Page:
"Have you ever had Beijing Duck?" my co-teacher asked me as we drove to our staff dinner on Monday night.
"No," I replied. "In fact, I don't think I've ever had duck."
After Mrs. P recovered from her shock, we walked into the restaurant to be greeted with the pungent spices of red pepper garnished on cabbage - Kimchi - a staple, here in Korea.
I took my seat at the dinner table as waiters rushed in and out of the private party room my school had rented for the occassion. It was the school's 101st birthday, so they were celebrating in style.
As I looked around me I took in the scene: side dishes that ranged from coldslaw and bean sprouts to kimchi and kimchi lined the tables.
Yes, if I haven't mentioned it before, Koreans LOVE their Kimchi. I've even been forced to have it for breakfast while here. The thing about it is that it's not bad. It's actually quite tasty. But I don't get the savoury way they indulge in it. Literally, chomping, lip-smacking goodness, if you watch them closely while they eat.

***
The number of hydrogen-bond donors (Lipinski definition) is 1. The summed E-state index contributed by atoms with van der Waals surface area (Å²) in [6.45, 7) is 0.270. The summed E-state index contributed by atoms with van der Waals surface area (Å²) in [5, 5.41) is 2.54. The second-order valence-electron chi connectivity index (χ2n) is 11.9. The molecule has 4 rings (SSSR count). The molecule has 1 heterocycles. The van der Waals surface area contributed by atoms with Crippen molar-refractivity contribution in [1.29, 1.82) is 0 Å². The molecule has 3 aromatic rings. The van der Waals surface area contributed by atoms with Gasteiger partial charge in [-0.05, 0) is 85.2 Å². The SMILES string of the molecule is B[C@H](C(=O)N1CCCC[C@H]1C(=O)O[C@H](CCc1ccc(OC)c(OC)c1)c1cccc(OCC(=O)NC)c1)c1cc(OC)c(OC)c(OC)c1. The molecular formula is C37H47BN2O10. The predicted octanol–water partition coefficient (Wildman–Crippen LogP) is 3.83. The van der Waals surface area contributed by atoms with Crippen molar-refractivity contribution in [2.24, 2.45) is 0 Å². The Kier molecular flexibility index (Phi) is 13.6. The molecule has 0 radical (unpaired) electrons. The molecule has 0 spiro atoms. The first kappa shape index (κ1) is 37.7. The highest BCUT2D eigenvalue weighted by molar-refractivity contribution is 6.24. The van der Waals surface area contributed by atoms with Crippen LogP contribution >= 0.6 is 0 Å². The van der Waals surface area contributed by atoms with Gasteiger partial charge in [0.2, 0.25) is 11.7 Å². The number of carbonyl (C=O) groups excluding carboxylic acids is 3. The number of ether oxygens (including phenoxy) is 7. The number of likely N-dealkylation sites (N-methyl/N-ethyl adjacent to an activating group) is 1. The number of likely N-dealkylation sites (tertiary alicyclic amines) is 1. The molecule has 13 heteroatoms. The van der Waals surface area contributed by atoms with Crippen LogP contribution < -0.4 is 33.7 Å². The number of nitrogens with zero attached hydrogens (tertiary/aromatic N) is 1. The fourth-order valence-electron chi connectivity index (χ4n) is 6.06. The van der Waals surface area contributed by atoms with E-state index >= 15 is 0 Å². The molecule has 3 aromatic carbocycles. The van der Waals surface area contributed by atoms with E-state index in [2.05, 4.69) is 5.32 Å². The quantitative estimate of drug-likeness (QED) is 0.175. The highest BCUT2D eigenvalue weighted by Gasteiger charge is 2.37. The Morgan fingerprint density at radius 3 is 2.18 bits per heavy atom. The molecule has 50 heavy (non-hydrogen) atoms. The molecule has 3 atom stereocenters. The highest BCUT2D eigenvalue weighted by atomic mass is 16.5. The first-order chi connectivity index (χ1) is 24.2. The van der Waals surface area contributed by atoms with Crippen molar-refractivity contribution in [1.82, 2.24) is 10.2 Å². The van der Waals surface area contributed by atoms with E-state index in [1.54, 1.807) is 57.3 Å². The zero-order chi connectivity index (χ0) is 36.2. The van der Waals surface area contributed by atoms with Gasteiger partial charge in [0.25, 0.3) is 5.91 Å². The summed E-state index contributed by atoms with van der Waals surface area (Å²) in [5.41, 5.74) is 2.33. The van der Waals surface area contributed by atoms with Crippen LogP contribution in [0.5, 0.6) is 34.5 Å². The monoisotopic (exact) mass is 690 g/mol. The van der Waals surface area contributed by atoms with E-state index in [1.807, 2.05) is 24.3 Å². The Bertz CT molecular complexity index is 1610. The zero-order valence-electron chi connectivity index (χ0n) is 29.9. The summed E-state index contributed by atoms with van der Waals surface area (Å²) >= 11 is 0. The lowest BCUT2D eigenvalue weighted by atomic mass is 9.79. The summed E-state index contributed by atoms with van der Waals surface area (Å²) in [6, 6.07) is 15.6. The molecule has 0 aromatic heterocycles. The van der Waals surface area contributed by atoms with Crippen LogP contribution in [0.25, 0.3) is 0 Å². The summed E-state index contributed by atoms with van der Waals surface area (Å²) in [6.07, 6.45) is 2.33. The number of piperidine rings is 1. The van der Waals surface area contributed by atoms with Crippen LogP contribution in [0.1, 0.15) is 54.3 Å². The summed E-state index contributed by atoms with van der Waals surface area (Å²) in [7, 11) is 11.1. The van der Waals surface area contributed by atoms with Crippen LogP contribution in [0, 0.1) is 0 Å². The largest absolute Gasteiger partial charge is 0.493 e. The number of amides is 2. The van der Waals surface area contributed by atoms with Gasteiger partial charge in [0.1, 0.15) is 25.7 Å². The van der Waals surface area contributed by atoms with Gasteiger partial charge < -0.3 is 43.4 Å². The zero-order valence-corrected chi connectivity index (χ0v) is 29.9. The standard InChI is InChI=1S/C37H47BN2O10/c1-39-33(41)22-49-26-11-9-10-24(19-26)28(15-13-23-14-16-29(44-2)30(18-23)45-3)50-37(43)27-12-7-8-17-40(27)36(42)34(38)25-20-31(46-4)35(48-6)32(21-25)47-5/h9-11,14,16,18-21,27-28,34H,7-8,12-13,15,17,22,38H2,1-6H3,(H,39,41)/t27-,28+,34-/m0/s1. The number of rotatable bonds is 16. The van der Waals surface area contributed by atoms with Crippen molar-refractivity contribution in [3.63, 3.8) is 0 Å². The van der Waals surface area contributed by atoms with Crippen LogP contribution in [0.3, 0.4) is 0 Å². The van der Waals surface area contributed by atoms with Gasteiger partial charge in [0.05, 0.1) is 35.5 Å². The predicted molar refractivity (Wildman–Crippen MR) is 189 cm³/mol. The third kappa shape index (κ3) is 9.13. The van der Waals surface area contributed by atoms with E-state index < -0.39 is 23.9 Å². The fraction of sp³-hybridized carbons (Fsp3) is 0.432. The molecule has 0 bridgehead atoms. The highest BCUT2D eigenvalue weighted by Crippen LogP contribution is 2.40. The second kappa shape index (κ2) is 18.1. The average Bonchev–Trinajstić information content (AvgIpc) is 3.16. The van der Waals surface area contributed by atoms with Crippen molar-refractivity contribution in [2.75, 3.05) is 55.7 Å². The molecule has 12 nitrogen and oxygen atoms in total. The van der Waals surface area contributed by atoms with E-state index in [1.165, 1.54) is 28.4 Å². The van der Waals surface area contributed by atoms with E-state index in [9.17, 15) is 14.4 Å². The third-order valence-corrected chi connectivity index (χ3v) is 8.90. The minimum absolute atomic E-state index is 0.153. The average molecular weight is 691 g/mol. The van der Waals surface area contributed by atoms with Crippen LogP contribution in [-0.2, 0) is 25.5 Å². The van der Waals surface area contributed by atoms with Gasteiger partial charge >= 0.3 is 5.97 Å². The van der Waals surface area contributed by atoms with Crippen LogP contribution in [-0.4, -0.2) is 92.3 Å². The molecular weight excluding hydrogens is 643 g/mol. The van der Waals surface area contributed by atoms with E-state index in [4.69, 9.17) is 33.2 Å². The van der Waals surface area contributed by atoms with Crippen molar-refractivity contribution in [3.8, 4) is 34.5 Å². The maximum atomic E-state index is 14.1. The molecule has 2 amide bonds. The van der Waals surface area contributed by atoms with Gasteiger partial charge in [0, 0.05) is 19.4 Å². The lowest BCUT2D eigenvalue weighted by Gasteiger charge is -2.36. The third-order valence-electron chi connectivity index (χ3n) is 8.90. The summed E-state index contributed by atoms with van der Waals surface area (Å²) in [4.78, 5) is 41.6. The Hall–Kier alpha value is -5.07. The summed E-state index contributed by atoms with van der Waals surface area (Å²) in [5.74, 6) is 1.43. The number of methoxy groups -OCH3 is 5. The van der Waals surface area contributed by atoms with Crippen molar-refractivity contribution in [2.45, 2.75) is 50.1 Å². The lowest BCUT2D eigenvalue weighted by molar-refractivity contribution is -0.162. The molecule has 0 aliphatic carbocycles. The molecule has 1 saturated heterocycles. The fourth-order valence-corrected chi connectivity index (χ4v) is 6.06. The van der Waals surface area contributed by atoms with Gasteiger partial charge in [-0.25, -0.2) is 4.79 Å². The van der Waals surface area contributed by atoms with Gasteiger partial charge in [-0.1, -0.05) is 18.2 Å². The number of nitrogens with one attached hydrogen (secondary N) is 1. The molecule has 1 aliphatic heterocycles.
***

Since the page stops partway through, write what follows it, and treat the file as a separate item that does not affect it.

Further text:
Mrs. K makes it a point to announce how delicious it is everytime I eat lunch in the staffroom with them. "Deeeeleeeeciiiooous," she says, as she digs her chopsticks into a bowl-full.
Sitting at the table was quite the adventure. As I waited for the other teachers to take their places around me, I was educated on the reasons why Koreans love taking time to eat together.
"This is how we socialize," said Mrs. C. "Koreans always take time to eat together."
I realized this very quickly after entering the country. Barely anyone eats alone. And eating is a ritual. I truly think Babs would love it here... no one ever stops feeding you.
Anyway, I was already apprehensive about eating duck. I'd never tried it before so I wasn't quite sure what I was in for.
Just as I watched the pieces of meat sizzle and fry on the hot plate in front of me, one of the science teachers piped in with a big smile on her face: "S! DONALD DUCK!" she shouted over the table, as she pointed her chopsticks towards the meat.